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We search among the dead

For treasures buried;
Whilst still the liberal earth does hold
So many virgin-mines of undiscover'd gold.

The Baltic, Euxine, and the Caspian,
And slender-limb’d Mediterranean,
Seem narrow creeks to thee, and only fit
For the poor wretched fisher-boats of wit:
Thy nobler vessel the vast ocean tries,

And nothing sees but seas and skies,

Till unknown regions it descries,
Thou great Columbus of the golden lands of new

philosophies !
Thy task was harder much than his;

For thy learn’d America is
Not only found out first by thee,
And rudely left to future industry;

But thy eloquence, and thy wit,
Has planted, peopled, built, and civilized, it.

I little thought before
(Nor, being my own self so poor,

Could comprehend so vast a store)
That all the wardrobe of rich Eloquence

Could have afforded half enough,

Of bright, of new, and lasting stuff, To clothe the mighty limbs of thy gigantic sense. Thy solid reason, like the shield from heaven

To the Trojan hero given, Too strong to take a mark from any mortal dart, Yet shines with gold and gems in every part, And wonders on it graved by the learn'd hand of A shield that gives delight

[Art!

Even to the enemies' sight,
Then, when they're sure to lose the combat byt.
Now can the snow, which cold Age does shed

Upon thy reverend head,
Quench or allay the noble fires within ;

But all which thou hast been,
And all that Youth can be, thou'rt yet!

So fully still dost thou
Enjoy the manhood and the bloom of Wit,
And all the natural heat, but not the fever too!
So contraries on Ætna's top conspire ;
Here hoary frosts, and by them breaks out fire !
A secure peace the faithful neighbours keep;
The'embolden'd snow next to the flame does sleep,

And, if we weigh, like thee,
Nature and Causes, we shall see

That thus it needs must be
To things immortal, Time can do no wrong,
And that which never is to die, for ever must be

young

DESTINY.

“ Hoc quoque Fatale est sic ipsum expendere Fatum.”

MANIL.

STRANGE and unnatural! let's stay and see

This pageant of a prodigy. Lo, of themselves the’enliven’d Chess-men move! Lo, the unbred, ill-organ'd pieces prove

As full of art and industry,

Of courage and of policy, [but we ! As we ourselves, who think there's nothing wise

Here a proud Pawn I admire,
That, still advancing higher,
At top of all became

Another thing and name;
Here I'm amazed at the actions of a Knight,

That does bold wonders in the fight;
Here I the losing party blame,

For those false Moves that break the Game, That to their Grave, the Bag, the conquer'd Pieces

bring, And, above all, the' ill conduct of the Mated King.

Whate'er these seem, whate’er philosophy

And sense or reason tell,” said I,
“ These things have life, election, liberty;

'Tis their own wisdom moulds their state,
Their faults and virtues make their fate.

They do, they do," said I ; but straight
Lo! from my enlighten'd eyes the mists and sha-

dows fell,
That hinder spirits from being visible;
And lo! I saw two angels play'd the Mate.
With man, alas! no otherwise it proves;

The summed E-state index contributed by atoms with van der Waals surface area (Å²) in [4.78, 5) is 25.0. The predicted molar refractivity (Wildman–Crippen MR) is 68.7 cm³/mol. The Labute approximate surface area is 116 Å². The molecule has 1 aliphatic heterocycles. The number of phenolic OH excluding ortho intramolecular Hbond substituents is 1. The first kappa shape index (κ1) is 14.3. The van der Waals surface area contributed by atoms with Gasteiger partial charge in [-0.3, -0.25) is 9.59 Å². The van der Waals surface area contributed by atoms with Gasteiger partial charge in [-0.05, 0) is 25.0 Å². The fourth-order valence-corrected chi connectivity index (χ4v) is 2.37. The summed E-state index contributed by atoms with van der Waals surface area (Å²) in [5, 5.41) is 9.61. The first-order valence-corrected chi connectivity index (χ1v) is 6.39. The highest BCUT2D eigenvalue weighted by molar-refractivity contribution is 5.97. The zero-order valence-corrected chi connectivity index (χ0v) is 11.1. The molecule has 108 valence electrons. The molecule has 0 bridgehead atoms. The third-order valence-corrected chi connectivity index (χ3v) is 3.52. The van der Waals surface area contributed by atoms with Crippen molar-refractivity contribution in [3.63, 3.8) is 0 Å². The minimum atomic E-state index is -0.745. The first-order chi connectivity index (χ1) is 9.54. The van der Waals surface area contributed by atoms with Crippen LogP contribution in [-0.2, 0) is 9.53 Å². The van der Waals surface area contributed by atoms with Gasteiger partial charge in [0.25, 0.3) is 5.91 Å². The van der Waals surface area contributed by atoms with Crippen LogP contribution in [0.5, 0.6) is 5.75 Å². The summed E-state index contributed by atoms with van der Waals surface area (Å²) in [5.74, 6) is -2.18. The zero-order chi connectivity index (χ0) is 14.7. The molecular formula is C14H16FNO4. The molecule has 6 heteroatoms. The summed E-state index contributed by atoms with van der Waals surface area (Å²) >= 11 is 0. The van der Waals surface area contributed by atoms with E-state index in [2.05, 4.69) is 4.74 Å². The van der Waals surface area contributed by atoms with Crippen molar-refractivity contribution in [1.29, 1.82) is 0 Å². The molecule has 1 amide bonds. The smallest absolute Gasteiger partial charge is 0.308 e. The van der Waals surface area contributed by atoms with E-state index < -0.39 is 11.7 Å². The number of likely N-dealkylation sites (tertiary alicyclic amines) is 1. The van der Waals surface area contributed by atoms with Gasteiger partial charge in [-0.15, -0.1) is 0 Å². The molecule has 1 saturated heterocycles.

An unseen hand makes all their Moves ;

And some are great, and some are small, Some climb to good, some from good fortune fall;

Some wise men, and some fools, we call; Figures, alas! of speech, for Destiny plays us all.

Me from the womb the midwife Muse did take: She cut my navel, wash'd me, and mine head

With her own hands she fashioned;

She did a covenant with me make, And circumcised my tender soul, and thus she

spake:

“ Thou of my church shalt be;

Hate and renounce,” said she, “Wealth, honour, pleasures, all the world, for me. Thou neither great at court, nor in the war, Nor at the’ exchange, shalt be, nor at the wrang

ling bar: Content thyself with the small barren praise,

That neglected verse does raise."
She spake, and all my years to come

Took their unlucky doom.
Their several ways of life let others choose,

Their several pleasures let them use,
But I was born for Love, and for a Muse.

With Fate what boots it to contend?
Such I began, such am, and so must end.

The star that did my being frame
Was but a lambent flame,
And some small light it did dispense,

But neither heat nor influence.
No matter, Cowley ! let proud Fortune see,
That thou canst her despise no less than she does
Let all her gifts the portion be

[thee.
Of Folly, Lust and Flattery,
Fraud, Extortion, Calumny,
Murder, Infidelity,

Rebellion and Hypocrisy;
Do thou not grieve, nor blush to be,

As all the inspired tuneful men,
And all thy great forefathers, were, from Homer

down to Ben.

BRUTUS.

EXCELLENT Brutus ! of all human race
The best, till Nature was improved by Grace ;
Till men above themselves Faith raised more

Than Reason above beasts before.
Virtue was thy life's centre, and from thence
Did silently and constantly dispense

The gentle, vigorous influence
To all the wide and fair circumference;
And all the parts upon it lean'd so easily,
Obey'd the mighty force so willingly,
That none could discord or disorder see

In all their contrariety :
Each had his motion natural and free,
And the whole no more moved than the whole

world could be.

From thy strict rule some think that thou didst

Swerve

(Mistaken, honest men !) in Cæsar's blood; What

mercy could the tyrant's life deserve, From him who kill'd himself, rather than serve? The' heroic exaltations of Good

Are so far from understood, We count them Vice : alas ! our sight's so ill, That things which swiftest move seem to stand still: We look not upon Virtue in her height, On her supreme idea, brave and bright,

In the original light; But as her beams reflected

pass Through our own Nature or Ill-custom's glass :

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